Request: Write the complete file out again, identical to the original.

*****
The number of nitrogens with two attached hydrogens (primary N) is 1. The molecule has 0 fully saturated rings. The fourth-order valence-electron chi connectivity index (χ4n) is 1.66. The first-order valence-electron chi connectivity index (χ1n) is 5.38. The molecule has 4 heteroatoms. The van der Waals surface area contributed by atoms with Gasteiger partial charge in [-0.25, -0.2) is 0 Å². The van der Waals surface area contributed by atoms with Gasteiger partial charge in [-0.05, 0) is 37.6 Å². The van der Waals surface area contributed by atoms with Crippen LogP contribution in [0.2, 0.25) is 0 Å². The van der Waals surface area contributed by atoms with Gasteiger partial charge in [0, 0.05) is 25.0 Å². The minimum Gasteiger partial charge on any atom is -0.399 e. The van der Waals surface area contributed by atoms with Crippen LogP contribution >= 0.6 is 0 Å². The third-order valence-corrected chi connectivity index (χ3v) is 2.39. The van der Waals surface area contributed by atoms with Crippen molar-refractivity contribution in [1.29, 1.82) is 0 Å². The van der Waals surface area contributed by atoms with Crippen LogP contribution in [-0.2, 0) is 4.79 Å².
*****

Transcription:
The number of nitrogens with two attached hydrogens (primary N) is 1. The molecule has 0 fully saturated rings. The fourth-order valence-electron chi connectivity index (χ4n) is 1.66. The first-order valence-electron chi connectivity index (χ1n) is 5.38. The molecule has 4 heteroatoms. The van der Waals surface area contributed by atoms with Gasteiger partial charge in [-0.25, -0.2) is 0 Å². The van der Waals surface area contributed by atoms with Gasteiger partial charge in [-0.05, 0) is 37.6 Å². The van der Waals surface area contributed by atoms with Crippen LogP contribution in [0.2, 0.25) is 0 Å². The van der Waals surface area contributed by atoms with Gasteiger partial charge in [0, 0.05) is 25.0 Å². The minimum Gasteiger partial charge on any atom is -0.399 e. The van der Waals surface area contributed by atoms with Crippen LogP contribution >= 0.6 is 0 Å². The third-order valence-corrected chi connectivity index (χ3v) is 2.39. The van der Waals surface area contributed by atoms with Crippen molar-refractivity contribution in [1.29, 1.82) is 0 Å². The van der Waals surface area contributed by atoms with Crippen LogP contribution in [-0.2, 0) is 4.79 Å².